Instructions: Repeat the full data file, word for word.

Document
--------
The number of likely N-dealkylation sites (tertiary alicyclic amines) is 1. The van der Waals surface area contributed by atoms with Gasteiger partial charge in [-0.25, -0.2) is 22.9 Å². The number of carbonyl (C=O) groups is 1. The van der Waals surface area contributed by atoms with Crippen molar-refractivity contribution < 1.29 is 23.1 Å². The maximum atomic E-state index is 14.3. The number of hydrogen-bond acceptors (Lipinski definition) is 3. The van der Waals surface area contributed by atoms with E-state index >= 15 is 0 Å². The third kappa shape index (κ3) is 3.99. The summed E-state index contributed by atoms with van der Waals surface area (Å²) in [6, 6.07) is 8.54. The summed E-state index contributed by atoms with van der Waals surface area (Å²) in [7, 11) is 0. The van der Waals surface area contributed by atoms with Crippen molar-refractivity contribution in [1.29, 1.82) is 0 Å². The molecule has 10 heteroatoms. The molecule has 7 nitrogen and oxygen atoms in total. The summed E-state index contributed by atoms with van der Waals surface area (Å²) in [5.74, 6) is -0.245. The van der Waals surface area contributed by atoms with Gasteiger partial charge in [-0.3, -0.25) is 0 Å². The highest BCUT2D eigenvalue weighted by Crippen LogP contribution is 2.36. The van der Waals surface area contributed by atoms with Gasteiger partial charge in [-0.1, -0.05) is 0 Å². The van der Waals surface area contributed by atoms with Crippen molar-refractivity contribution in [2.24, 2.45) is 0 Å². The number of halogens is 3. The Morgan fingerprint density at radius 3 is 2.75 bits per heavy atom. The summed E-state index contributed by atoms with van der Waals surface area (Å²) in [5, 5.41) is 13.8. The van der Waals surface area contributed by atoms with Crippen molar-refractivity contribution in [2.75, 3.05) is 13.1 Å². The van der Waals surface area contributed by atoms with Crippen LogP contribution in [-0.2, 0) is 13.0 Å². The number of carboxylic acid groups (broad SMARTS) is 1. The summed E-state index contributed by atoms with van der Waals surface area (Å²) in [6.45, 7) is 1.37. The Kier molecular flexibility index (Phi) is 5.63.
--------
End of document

The number of likely N-dealkylation sites (tertiary alicyclic amines) is 1. The van der Waals surface area contributed by atoms with Gasteiger partial charge in [-0.25, -0.2) is 22.9 Å². The number of carbonyl (C=O) groups is 1. The van der Waals surface area contributed by atoms with Crippen molar-refractivity contribution < 1.29 is 23.1 Å². The maximum atomic E-state index is 14.3. The number of hydrogen-bond acceptors (Lipinski definition) is 3. The van der Waals surface area contributed by atoms with E-state index >= 15 is 0 Å². The third kappa shape index (κ3) is 3.99. The summed E-state index contributed by atoms with van der Waals surface area (Å²) in [6, 6.07) is 8.54. The summed E-state index contributed by atoms with van der Waals surface area (Å²) in [7, 11) is 0. The van der Waals surface area contributed by atoms with Crippen molar-refractivity contribution in [1.29, 1.82) is 0 Å². The molecule has 10 heteroatoms. The molecule has 7 nitrogen and oxygen atoms in total. The summed E-state index contributed by atoms with van der Waals surface area (Å²) in [5.74, 6) is -0.245. The van der Waals surface area contributed by atoms with Gasteiger partial charge in [-0.3, -0.25) is 0 Å². The highest BCUT2D eigenvalue weighted by Crippen LogP contribution is 2.36. The van der Waals surface area contributed by atoms with Gasteiger partial charge in [-0.1, -0.05) is 0 Å². The van der Waals surface area contributed by atoms with Crippen molar-refractivity contribution in [2.24, 2.45) is 0 Å². The number of halogens is 3. The Morgan fingerprint density at radius 3 is 2.75 bits per heavy atom. The summed E-state index contributed by atoms with van der Waals surface area (Å²) in [5, 5.41) is 13.8. The van der Waals surface area contributed by atoms with Crippen molar-refractivity contribution in [2.75, 3.05) is 13.1 Å². The van der Waals surface area contributed by atoms with Crippen LogP contribution in [-0.2, 0) is 13.0 Å². The number of carboxylic acid groups (broad SMARTS) is 1. The summed E-state index contributed by atoms with van der Waals surface area (Å²) in [6.45, 7) is 1.37. The Kier molecular flexibility index (Phi) is 5.63.